YumaBev and Anna from Medtronic

After eating, we walked back to our room. It took several makeup remover wipes to get my face clean. We watched a movie and went to sleep early. It had been a very long day.

The next morning we see Jeannie at breakfast, pose for a selfie and as soon as the traffic cleared, we headed back home to Yuma. 


Jeannie and YumaBev

I don't know if they will use our story, if they do, I will let you know. If they don't, it was an enjoyable, educational experience and we both had a good time. 

Clicking on the colored words will open a new window and take you to a different story or website.

Wednesday, March 22, 2017

How to Track Your DBS Generator Battery Life Using the Programmer

The Medtronic DBS generator in my chest has a battery life span that varies depending on my individual settings. The higher the settings needed to control your Parkinson's symptoms, the shorter the life span. My battery is over four years old and still doing good. Others I know had to have theirs replaced after two years. Many don't realize you can check the battery life using your patient programmer.

It is a very simple process. All it takes is a few clicks and I will show you the steps below. I will use the word GENERATOR when I am talking about the surgically placed unit in my chest that delivers the therapy to my brain. 



This is my DBS programmer. It has a small white button on the bottom right side that turns the programmer on and off. There is also a larger white button at the top left that is used to turn the generator on or off. I will be using the ORANGE button with the check mark on it for this tutorial.

Place the programmer, or the attached antennae on top of your generator and press the orange button. When I do it, this is what my screen looks like.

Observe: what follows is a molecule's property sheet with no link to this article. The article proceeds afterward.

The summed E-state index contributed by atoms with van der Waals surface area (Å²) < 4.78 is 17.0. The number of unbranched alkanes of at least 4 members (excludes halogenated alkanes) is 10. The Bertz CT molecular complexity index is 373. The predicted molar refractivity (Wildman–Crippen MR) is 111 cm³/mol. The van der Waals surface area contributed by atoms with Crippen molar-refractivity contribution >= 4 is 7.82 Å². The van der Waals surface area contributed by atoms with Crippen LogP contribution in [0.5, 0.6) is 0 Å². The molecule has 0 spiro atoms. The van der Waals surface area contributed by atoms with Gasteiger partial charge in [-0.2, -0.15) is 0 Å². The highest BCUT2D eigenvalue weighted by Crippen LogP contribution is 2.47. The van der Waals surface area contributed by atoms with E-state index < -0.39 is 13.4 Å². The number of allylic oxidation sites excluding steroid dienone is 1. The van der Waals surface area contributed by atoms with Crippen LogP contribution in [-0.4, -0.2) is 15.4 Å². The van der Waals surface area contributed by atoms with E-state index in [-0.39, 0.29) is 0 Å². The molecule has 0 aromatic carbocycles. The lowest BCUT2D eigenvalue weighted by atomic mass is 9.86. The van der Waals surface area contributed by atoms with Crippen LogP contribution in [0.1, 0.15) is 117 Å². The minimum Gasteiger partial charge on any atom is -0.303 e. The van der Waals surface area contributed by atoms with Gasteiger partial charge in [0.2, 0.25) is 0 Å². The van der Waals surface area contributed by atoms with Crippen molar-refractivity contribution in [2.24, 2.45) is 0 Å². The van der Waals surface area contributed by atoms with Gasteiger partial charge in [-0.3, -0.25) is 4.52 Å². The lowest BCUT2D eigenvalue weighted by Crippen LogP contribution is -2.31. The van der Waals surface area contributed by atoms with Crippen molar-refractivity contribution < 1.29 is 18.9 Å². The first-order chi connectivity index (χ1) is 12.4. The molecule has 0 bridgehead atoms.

Now, see the box outline around the center line where it says OK? The OK means that my generator battery is OK. But what if I want to know how much life is left? I use the arrow buttons on the bottom of the programmer and push the right arrow once. This is what my screen looks like after.



It says OK and 2.89 V. 

When my generator was brand new, my reading was 3.20 V. A year ago, it was 2.98 V. In January, it was 2.91 V. When it gets down to 2.60 V, I will get an ERI message warning me it's time to contact my doctor to schedule surgery to replace the generator.

Sometimes the outline is around the top line. 



This line tells me the generator is ON. If I use the arrows and move it to the right, it will display the programmer batteries. The AAA batteries in the patient programmer. 





It says Low and 25%. So I need to put new AAA batteries in my programmer. PS I use rechargeable ones.

You can use the up & down arrows at the bottom of the programmer to move the outline box on the screen. 

I check my generator battery once a month. That way, I can see how quickly it is discharging. In my case, I should be good for at least another year. 

An easy way to remember is....generator life is always displayed as V and programmer batteries as percentages.

PS This tutorial is for the Medtronic DBS non-rechargeable generator.